Dad in the News

Here's full-text of the article that ran on the cover-page of San Diego's Filipino Press (2011 Memorial Day Edition).  Many thanks to staff at the Press, especially Auntie Aurora Cudal and Ate Suzy, for their help in getting this story out, and for supporting the bigger quest for justice for all vets that our struggle to honor Dad's will has begun.

We'll be posting other press items here if and when they are run.

Filner Honors Fil Am Vet By Pursuing Justice for Family

by Evelyn Ibatan Rodriguez, Ph.D.

When Vicente and Editha Rodriguez brought their two young children to San Diego in 1979, there were tomato fields at the corner of Palm Avenue and Beyer Way, adventure-seekers could go to where Palm Avenue dead-ended to ride ATVs in dirt hills, the western end of the Southbay Freeway did not yet connect the 5 and 805—and Bob Filner had just won his first election, to become a member of San Diego’s Board of Education.  

Thirty-two years later, shopping centers, a number of new freeways, and the terra cotta roofs of thousands of new homes have totally transformed San Diego’s South Bay.  But Bob Filner is still fighting to make sure members of our community, especially our veterans, are kept safe and treated justly—even when they are survived by their struggles.  My father’s story exemplifies this.

Vicente Redondo Rodriguez III, like the tens of thousands of other Filipinos we pay tribute to on Memorial Day, honorably served the United States Navy for 21 years, before retiring as a Chief Petty Officer in 1995.  Between retirement and his death in 2010, my father remained a patriot, helping charter a short-lived South Bay San Diego VFW Post in 1998; filming an interview about his naval career as part of the KPBS program San Diego’s DNA: Military Roots, and staying an informed and active resident of the district represented by Filner, California’s 51st.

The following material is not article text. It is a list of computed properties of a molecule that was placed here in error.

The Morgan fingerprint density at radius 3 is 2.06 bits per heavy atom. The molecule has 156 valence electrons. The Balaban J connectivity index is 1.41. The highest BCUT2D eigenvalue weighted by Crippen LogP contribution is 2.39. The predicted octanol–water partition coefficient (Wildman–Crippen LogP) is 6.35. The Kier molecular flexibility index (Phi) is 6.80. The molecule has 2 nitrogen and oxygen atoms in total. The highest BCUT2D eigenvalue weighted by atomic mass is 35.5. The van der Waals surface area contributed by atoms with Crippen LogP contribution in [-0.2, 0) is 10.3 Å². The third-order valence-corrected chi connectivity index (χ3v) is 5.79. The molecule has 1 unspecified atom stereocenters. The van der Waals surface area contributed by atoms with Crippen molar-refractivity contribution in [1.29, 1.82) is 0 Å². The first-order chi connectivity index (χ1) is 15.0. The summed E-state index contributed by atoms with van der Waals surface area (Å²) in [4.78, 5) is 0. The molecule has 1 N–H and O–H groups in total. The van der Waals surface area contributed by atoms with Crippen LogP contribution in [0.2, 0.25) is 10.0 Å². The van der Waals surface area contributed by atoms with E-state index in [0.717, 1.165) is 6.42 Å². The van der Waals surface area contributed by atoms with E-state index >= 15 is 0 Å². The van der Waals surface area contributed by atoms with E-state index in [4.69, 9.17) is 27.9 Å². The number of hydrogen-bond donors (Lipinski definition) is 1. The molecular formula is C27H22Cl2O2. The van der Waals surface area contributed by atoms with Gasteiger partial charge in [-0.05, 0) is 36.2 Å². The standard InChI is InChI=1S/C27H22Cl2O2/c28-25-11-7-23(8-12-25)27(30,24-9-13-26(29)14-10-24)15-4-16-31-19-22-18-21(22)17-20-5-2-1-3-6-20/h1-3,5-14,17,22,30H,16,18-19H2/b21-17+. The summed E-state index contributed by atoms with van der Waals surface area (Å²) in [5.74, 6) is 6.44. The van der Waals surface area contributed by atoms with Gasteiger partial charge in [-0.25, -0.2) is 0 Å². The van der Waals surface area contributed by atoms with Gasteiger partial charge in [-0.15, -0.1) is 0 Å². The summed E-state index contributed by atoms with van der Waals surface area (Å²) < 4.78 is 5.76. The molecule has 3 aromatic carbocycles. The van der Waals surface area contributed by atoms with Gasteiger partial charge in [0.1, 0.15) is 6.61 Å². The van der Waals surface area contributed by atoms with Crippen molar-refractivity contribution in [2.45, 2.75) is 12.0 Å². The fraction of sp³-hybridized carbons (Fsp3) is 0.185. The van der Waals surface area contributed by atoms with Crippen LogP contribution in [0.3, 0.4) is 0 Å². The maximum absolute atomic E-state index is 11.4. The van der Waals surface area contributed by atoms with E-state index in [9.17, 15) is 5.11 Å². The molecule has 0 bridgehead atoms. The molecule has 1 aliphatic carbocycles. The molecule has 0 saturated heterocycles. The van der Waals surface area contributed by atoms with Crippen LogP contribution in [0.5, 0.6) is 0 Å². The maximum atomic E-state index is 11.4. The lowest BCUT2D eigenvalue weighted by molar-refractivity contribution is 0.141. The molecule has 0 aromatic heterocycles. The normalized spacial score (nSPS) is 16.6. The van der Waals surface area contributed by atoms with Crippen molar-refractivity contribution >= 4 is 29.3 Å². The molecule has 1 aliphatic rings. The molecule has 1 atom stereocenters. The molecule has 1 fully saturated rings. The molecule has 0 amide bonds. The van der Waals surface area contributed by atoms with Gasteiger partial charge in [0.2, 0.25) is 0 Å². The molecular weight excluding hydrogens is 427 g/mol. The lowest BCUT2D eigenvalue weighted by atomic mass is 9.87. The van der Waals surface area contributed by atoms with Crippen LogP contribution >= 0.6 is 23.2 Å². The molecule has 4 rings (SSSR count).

My father advocated for and educated neighbors on many of the same issues Bob Filner has championed throughout his legislative career, and raised my sister and I to be aware and proud of Filner’s dedication to the South Bay’s veterans and Filipino American communities.  Among my father’s things, we still have one of the first letters we received from Congressman Filner, dated March 14, 1995.  It opens with, “Dear Mr. and Mrs. Rodriguez: I am writing to you because of your concern for World War II Filipino Veterans,” and includes a copy of the “Filipino Veterans Equity Act of 1995”. 

This history of steadfast commitment to the welfare of US vets is why my sister and I turned to Congressman Filner after our father passed away last year.

After our mother died in 2007, our father opened a hospital in the Philippines, in a municipality about 40 minutes away from Manila.  Thereafter, he visited the Philippines for 3-4 months out of the year.  During his visit last year, very late on October 22, 2010, we were informed that our father had been brought to a hospital, and declared DOA.

By October 24, my sister and I were flying to Manila, to carry out the instructions of our father’s last will, which declared, “It is my wish and desire… in the event of my death, that my remains (body) be transported to the United States of America, to San Diego, CA.  It is also my wish and desire to be buried with full military honors at Holy Cross Cemetery Mausoleum… beside my spouse, Editha Ibatan Rodriguez.”  We had expected our task to be emotionally and logistically difficult; however, we never imagined the nightmare that was to come.